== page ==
ABOUT TACTICAL HAPKIDO...
Tactical Hapkido (Chon Sul Kwan) is officially recognized and accredited as a legitimate "Kwan" of Hapkido by the World Korean Martial Arts Union
Tactical Hapkido is a system of self-defense that include joint locks, kicks, strikes, and weapons disarms - without the traditional stances or hyungs (forms - kata's).
Tactical Hapkido is based on biomechanics and scientific principles.
Tactical Hapkido is not a new martial art, but a style within the Hapkido family.
We use low kicks, effective strikes, joint locks, and trapping.
Many acrobatic traditional Hapkido techniques, which may prove impractical in a real world scenario, have been removed, including acrobatic break falls, jump/spinning kicks, and other riskier techniques.
You learn a reality-based self-defense. Here we say, “Don’t fight - stop t!”
What's In A Name?
The word Tactical means planning or maneuvering to accomplish a purpose - to win in combat.
The literal translation of the word Hapkido is actually a compression of three distinct words.
Hap - to combine, to unite, to coordinate, to harmonize.
Ki - internal strength, life force, power, dynamic energy. (Please note that the THA does not teach "Ki" in the typical eastern sense. This definition is simply noted here as an explanation of the origin of the word "hapkido").
Do - the way, the system, the method.
The Universal Theories of Hapkido are:
The Water Principle
Teaches the student to penetrate the defense of the attacker by "Flowing" in, over, around, and under.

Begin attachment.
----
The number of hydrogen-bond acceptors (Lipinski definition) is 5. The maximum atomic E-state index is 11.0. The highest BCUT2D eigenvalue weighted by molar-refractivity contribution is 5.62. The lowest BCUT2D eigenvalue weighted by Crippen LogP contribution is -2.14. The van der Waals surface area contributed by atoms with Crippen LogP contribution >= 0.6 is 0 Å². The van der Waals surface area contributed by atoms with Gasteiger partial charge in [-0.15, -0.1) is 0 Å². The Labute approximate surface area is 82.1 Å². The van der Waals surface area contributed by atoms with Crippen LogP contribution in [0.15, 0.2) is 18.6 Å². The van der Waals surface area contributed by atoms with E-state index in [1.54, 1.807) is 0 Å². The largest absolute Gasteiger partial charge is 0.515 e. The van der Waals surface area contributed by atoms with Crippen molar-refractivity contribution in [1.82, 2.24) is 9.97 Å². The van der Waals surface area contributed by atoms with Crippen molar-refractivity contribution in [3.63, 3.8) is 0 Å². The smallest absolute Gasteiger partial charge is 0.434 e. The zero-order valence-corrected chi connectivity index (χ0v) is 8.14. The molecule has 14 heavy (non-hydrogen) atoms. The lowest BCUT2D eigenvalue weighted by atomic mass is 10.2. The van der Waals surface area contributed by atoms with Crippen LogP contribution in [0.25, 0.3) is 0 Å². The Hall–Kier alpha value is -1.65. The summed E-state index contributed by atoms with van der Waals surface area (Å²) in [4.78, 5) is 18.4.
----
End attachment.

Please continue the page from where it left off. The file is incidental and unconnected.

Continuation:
The Circular Motion Principle
Teaches the student how to gain and impart momentum by moving in a circular manner. By redirecting the attack in a circular direction the student controls the balance and kinetic energy of the attacker.
The Nonresistance (or Harmony) Principle
Teaches the student to remain relaxed, flexible (not tense), and to not meet force with force.
These are the principles that Tactical Hapkido is based on and teaches.
A NOTE ABOUT CHILDREN
Because the moves and joint locks we teach could cause great injury if misused - as a rule we do not teach tactical hapkido to younger children.
For a child under 12 to be considered for training in this art, we would need to conduct a personal interview with the potential student and their parents. Taken into consideration would be the student's maturity, demeanor, and even academic records.
My son has taken Hapkido since he was 10 years old. He is now a High Blue Belt and has had no problems whatsoever. Please understand that not all children have the maturity level or self control needed to handle this art.
IFor younger kids we can recommend several local martial arts schools that specialize in training children.